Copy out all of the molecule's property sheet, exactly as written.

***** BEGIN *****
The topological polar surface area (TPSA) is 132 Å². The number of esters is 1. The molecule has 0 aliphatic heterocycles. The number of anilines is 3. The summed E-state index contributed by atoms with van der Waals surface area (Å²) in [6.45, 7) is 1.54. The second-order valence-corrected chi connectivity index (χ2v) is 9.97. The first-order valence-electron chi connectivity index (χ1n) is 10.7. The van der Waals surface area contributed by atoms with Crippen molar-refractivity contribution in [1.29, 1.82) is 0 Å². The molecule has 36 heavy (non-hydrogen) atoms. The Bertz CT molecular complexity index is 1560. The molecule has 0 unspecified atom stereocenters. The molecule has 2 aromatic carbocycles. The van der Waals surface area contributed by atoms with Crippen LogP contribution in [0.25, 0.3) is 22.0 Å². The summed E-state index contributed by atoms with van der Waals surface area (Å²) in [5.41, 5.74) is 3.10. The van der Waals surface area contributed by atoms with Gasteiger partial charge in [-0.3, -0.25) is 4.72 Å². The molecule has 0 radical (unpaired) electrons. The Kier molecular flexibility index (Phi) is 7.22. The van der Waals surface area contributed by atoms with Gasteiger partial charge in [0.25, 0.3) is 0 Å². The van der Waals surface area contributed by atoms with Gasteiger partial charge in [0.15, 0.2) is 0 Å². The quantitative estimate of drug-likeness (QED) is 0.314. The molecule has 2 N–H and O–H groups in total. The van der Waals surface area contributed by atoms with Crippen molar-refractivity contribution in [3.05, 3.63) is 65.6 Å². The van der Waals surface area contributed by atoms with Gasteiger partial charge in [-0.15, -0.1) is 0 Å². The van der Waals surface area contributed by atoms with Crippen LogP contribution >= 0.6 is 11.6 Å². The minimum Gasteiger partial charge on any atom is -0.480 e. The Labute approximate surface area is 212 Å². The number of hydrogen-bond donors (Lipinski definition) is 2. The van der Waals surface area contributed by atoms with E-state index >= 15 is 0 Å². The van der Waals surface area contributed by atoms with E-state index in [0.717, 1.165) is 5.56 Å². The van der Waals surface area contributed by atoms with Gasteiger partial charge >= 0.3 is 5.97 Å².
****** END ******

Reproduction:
The topological polar surface area (TPSA) is 132 Å². The number of esters is 1. The molecule has 0 aliphatic heterocycles. The number of anilines is 3. The summed E-state index contributed by atoms with van der Waals surface area (Å²) in [6.45, 7) is 1.54. The second-order valence-corrected chi connectivity index (χ2v) is 9.97. The first-order valence-electron chi connectivity index (χ1n) is 10.7. The van der Waals surface area contributed by atoms with Crippen molar-refractivity contribution in [1.29, 1.82) is 0 Å². The molecule has 36 heavy (non-hydrogen) atoms. The Bertz CT molecular complexity index is 1560. The molecule has 0 unspecified atom stereocenters. The molecule has 2 aromatic carbocycles. The van der Waals surface area contributed by atoms with Crippen LogP contribution in [0.25, 0.3) is 22.0 Å². The summed E-state index contributed by atoms with van der Waals surface area (Å²) in [5.41, 5.74) is 3.10. The van der Waals surface area contributed by atoms with Gasteiger partial charge in [-0.3, -0.25) is 4.72 Å². The molecule has 0 radical (unpaired) electrons. The Kier molecular flexibility index (Phi) is 7.22. The van der Waals surface area contributed by atoms with Gasteiger partial charge in [0.25, 0.3) is 0 Å². The van der Waals surface area contributed by atoms with Gasteiger partial charge in [0.15, 0.2) is 0 Å². The quantitative estimate of drug-likeness (QED) is 0.314. The molecule has 2 N–H and O–H groups in total. The van der Waals surface area contributed by atoms with Crippen molar-refractivity contribution in [3.05, 3.63) is 65.6 Å². The van der Waals surface area contributed by atoms with Gasteiger partial charge in [-0.15, -0.1) is 0 Å². The van der Waals surface area contributed by atoms with Crippen LogP contribution >= 0.6 is 11.6 Å². The minimum Gasteiger partial charge on any atom is -0.480 e. The Labute approximate surface area is 212 Å². The number of hydrogen-bond donors (Lipinski definition) is 2. The van der Waals surface area contributed by atoms with E-state index >= 15 is 0 Å². The van der Waals surface area contributed by atoms with E-state index in [0.717, 1.165) is 5.56 Å². The van der Waals surface area contributed by atoms with Gasteiger partial charge >= 0.3 is 5.97 Å².